Cruciferous vegetables include cabbage, broccoli,
bok choy, Brussels sprouts, kale and cauliflower, and eating them is
often encouraged as a way to lower risk for heart disease and
Based on their findings, the study authors say the health benefits
of these vegetables may be at least partly a result of their
"Our group and others have found that consumption of fruits and
vegetables, particularly cruciferous vegetables, was associated with
lower total mortality and cardiovascular disease mortality — however, the potential mechanisms behind this association are not
well understood," Dr. Gong Yang told Reuters Health by email.
Yang is a researcher at Vanderbilt University Medical Center in
Nashville, Tennessee, and senior author of the study.
"Chronic inflammation is implicated in the pathogenesis of
cardiovascular and other chronic diseases — we therefore examined
whether cruciferous vegetable intake may relate to inflammation," he
In animal studies, high intake of cruciferous vegetables or certain
key compounds within them has been found to lower inflammation,
Yang's team writes in the Journal of the Academy of Nutrition and
To see whether that is the case in people too, Yang and colleagues
analyzed signs of inflammation in the blood of 1,005 middle-aged
Chinese women who filled out questionnaires about their diets as
part of the Shanghai Women's Health Study.
The participants included in the new analysis were generally
healthy, and had an average age of 58. Yang and his colleagues
divided the women into five groups based on their daily intake of
The median intake of cruciferous vegetables was just under one cup
per day, with women in the lowest fifth consuming about half that
amount. The women in the top fifth of consumption took in about 1.5
cups of cruciferous vegetables every day.
The researchers then measured levels of signaling molecules involved
in causing inflammation in the women's blood. Blood levels of three
important inflammatory molecules — tumor necrosis factor-alpha (TNF-a),
interleukin-1beta (IL-1b) and interleukin-6 (IL-6) were lowest among
women with the highest intakes of cruciferous vegetables.
The women who consumed the most cruciferous vegetables had, on
average, 13 percent less TNF-a, 18 percent less IL-1b, and 25
percent less IL-6 than women who ate the fewest.
The researchers found a similar inverse relationship between the
inflammation markers and intake of all vegetables combined, but not
when they looked strictly at non-cruciferous vegetables.
"Cruciferous vegetables may have health benefits through modulating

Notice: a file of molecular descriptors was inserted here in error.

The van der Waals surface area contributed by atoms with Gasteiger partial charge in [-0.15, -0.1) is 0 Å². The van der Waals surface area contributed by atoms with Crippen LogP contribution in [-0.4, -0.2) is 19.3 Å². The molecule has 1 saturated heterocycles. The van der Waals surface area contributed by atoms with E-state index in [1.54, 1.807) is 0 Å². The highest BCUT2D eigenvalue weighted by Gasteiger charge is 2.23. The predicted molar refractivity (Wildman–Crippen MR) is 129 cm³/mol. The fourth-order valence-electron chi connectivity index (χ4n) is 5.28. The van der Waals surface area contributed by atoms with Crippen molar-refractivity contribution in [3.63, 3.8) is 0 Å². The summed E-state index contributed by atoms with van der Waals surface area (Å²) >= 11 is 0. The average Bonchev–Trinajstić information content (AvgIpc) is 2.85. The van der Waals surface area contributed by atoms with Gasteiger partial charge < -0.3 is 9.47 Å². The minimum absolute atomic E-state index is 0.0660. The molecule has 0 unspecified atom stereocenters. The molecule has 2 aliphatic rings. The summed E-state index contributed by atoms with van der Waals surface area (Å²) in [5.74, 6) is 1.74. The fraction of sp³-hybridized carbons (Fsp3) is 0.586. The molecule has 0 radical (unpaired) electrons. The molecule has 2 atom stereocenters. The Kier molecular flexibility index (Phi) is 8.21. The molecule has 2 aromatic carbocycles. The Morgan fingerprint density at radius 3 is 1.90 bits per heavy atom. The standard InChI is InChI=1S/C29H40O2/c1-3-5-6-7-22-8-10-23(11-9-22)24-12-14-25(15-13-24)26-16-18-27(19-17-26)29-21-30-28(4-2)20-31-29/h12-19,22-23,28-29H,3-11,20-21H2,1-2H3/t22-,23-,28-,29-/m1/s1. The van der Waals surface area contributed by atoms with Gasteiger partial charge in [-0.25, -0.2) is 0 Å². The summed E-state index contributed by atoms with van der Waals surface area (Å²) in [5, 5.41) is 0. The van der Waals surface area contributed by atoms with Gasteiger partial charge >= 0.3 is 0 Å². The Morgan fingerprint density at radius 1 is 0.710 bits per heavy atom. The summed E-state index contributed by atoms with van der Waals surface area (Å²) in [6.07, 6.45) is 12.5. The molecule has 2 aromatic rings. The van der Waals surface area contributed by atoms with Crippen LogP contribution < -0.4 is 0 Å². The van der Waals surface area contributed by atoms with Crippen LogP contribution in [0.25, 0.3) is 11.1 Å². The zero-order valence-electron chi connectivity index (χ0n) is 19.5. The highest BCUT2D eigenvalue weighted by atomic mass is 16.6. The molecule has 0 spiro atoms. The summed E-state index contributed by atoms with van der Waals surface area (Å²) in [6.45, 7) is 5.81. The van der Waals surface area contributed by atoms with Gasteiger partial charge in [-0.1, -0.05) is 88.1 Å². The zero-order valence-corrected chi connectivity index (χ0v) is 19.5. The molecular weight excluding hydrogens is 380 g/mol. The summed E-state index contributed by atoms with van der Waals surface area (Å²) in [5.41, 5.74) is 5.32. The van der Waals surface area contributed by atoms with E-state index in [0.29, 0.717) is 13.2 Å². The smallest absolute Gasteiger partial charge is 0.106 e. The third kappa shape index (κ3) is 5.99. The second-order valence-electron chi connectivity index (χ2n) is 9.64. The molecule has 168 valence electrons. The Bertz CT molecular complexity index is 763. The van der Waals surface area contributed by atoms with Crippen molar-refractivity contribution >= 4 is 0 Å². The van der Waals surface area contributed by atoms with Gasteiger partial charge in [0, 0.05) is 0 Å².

inflammation," Yang said. "However, it is premature to make any
dietary recommendation on the basis of this single observational
[to top of second column]
"It's an important message — we always hear people saying 'eat
your vegetables,' but it's also important to know that these aren't
just theoretically good — we know that they really do have important
health effects," Dr. Neil Barnard told Reuters Health.
Barnard is president of the Physicians Committee for Responsible
Medicine and an advocate of plant-based diets. Also an adjunct
assistant professor of medicine at George Washington University, in
the District of Columbia, Barnard was not involved in the new study.
Inflammation is thought to be part of a cycle that promotes heart
disease, and heart disease in turn promotes more inflammation.
"Bottom line, if you're eating a lot of cruciferous vegetables your
health is better, and specifically, inflammation markers are
diminished," he said. "That means you're going to have a healthier
heart and you're going to live longer."
Barnard added that cruciferous vegetables are good in other ways
beyond reducing inflammation.
"They happen to be a source of a highly available calcium — the
absorption of calcium from Brussels sprouts in something like 60
percent, whereas for milk it's only 30 percent," he said. "They also
provide iron in a really good form, and provide a little protein."
Barnard offered a couple of practical tips for consumers. "I think
it's a good idea to cook cruciferous vegetables rather than just
have them raw because they're more digestible that way," he said.
"Generally speaking, you can eat raw carrots and raw celery, but
it's best to cook broccoli and cauliflower."
He also suggests eating more than one serving of vegetables at a
meal. "Instead of thinking about just one little modest vegetable
serving at a meal, why not have two?" he said. "And a really great
combination is green and orange, so you might have broccoli and
sweet potato or you could have Brussels sprouts with carrots or
cauliflower with carrots, something like that, so that you're mixing
Journal of the Academy of Nutrition and
Dietetics, online March 17, 2014.
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